It’s long been preached that the 3-technique defensive tackle is important for Bears head coach Matt Eberflus.
The system has roots to the likes of Tony Dungy, Lovie Smith and Rod Marinelli, for all of which having a dominant defensive tackle lining up over an offensive guard’s outside shoulder is important. The likes of Warren Sapp, DeForest Buckner, Tommie Harris, Henry Melton and Jason Hatcher have all made Pro Bowls as 3-techs in the system and played big roles in the defense’s success.
There’s just one problem: the Bears don’t have a star 3-tech right now.
The top defensive tackle in the 2023 NFL Draft is Georgia’s Jalen Carter. He projects incredibly well in this kind of role and has the tools needed to be a potential superstar at the NFL level. Even with off-the-field concerns, though, he might not be available when Chicago is on the clock with the No. 9 pick. Pittsburgh’s Calijah Kancey is an athletic specimen who overcomes a small frame with a well-rounded skill set, but he might be more of a trade-back option.
There’s also the possible transition of Northwestern’s Adetomiwa Adebawore inside to 3-tech, and one could debate whether Bryan Bresee of Clemson fits better as a 3-tech or a 1-tech. Both players also project best as fringe Round 1 candidates, placing them in that Nos. 20-39 range Chicago doesn’t have any picks in currently.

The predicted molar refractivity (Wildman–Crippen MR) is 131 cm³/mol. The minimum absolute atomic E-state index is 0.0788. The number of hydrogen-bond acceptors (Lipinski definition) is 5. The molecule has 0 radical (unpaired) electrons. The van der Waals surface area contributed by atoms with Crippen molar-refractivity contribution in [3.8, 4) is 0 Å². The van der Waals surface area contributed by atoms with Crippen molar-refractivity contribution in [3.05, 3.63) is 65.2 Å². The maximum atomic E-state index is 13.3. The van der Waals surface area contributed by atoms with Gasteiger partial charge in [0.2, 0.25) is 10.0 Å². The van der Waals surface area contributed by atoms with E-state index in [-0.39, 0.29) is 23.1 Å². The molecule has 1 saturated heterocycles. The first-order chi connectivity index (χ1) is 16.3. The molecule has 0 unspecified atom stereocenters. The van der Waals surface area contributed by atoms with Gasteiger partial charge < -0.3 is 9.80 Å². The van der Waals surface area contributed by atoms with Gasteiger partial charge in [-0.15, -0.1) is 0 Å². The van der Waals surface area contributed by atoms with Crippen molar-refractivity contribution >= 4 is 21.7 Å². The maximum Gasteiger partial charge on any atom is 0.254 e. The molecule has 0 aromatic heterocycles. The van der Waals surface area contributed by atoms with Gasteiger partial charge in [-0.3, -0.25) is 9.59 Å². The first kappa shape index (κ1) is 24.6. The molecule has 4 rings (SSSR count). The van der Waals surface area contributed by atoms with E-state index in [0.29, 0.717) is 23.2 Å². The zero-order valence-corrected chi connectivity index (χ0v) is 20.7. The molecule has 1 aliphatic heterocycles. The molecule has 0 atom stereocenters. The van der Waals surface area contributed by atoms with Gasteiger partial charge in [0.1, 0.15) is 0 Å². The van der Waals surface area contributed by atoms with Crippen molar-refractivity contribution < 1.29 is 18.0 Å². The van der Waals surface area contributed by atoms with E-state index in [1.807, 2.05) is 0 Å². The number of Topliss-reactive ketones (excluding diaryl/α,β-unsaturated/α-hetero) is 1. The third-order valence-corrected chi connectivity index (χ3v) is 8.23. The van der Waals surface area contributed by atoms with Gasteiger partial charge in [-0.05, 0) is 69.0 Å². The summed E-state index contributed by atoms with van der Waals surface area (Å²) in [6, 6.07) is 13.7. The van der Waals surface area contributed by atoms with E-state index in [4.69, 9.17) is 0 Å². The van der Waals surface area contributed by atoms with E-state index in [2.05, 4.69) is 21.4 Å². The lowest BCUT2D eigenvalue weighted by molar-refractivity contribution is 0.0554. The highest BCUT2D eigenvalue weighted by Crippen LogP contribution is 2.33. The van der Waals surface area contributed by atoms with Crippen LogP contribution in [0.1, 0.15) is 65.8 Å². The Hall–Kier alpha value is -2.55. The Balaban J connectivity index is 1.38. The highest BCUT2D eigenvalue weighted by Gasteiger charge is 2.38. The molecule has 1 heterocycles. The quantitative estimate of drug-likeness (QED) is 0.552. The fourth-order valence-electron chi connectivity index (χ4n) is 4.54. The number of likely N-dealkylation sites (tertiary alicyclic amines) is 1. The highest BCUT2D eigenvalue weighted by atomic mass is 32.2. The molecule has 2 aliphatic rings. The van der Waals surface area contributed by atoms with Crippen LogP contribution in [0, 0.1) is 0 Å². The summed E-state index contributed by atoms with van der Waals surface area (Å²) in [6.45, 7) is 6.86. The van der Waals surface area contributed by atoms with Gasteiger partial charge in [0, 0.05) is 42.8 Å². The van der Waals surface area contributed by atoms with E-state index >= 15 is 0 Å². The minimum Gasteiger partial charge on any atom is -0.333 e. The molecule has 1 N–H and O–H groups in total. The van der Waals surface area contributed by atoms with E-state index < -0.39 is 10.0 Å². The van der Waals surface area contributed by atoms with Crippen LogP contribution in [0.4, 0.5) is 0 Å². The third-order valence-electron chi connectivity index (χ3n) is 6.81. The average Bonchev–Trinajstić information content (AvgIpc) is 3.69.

So what if the Bears don’t get Carter in Round 1, and what if the likes of Kancey, Adebawore and Bresee all go in that “no man’s land” range?
There’s a lack of 3-technique value on Day 2, as practically all of the defensive tackles likely to go in Rounds 2 and 3 project best as 1-techniques or true 0-tech nose tackles. There’s no reason to reach for need, so Chicago’s best option from a value perspective might be to wait until Day 3 to take a 3-tech.
Granted, the expectations fall drastically the later you pick a player. After all, the players you find there aren’t Round 1 picks for a reason. That doesn’t mean you can’t find an eventually starter there, though, and the thought of using a mid-to-late-round pick on a defensive tackle could serve as depth at the worst, or a developmental pick who can be your 3-tech of the future at the best.
I’m going to take a look at 7 potential 3-techs the Bears could consider on Day 3 of the 2023 NFL Draft. All of these players have nice first-step quickness, so to avoid repeating myself, just assume this is the case for everyone I list. Let’s look at those defensive tackle prospects and what specific traits makes each of them worth considering.
Karl Brooks, Bowling Green
Brooks has long been since a favorite of mine with his slippery pass-rushing style and inside-outside versatility at 300 pounds. With 17.5 sacks and 30.5 tackles for a loss in his last two seasons, he’s a very good pass rusher with nice moves like a long-arm stab, swims, shucks and swipes. He’s a Round 4 talent for me, and if he strengthens his anchor and pad level against the run, he could be a valuable asset on passing downs in the NFL.
Moro Ojomo, Texas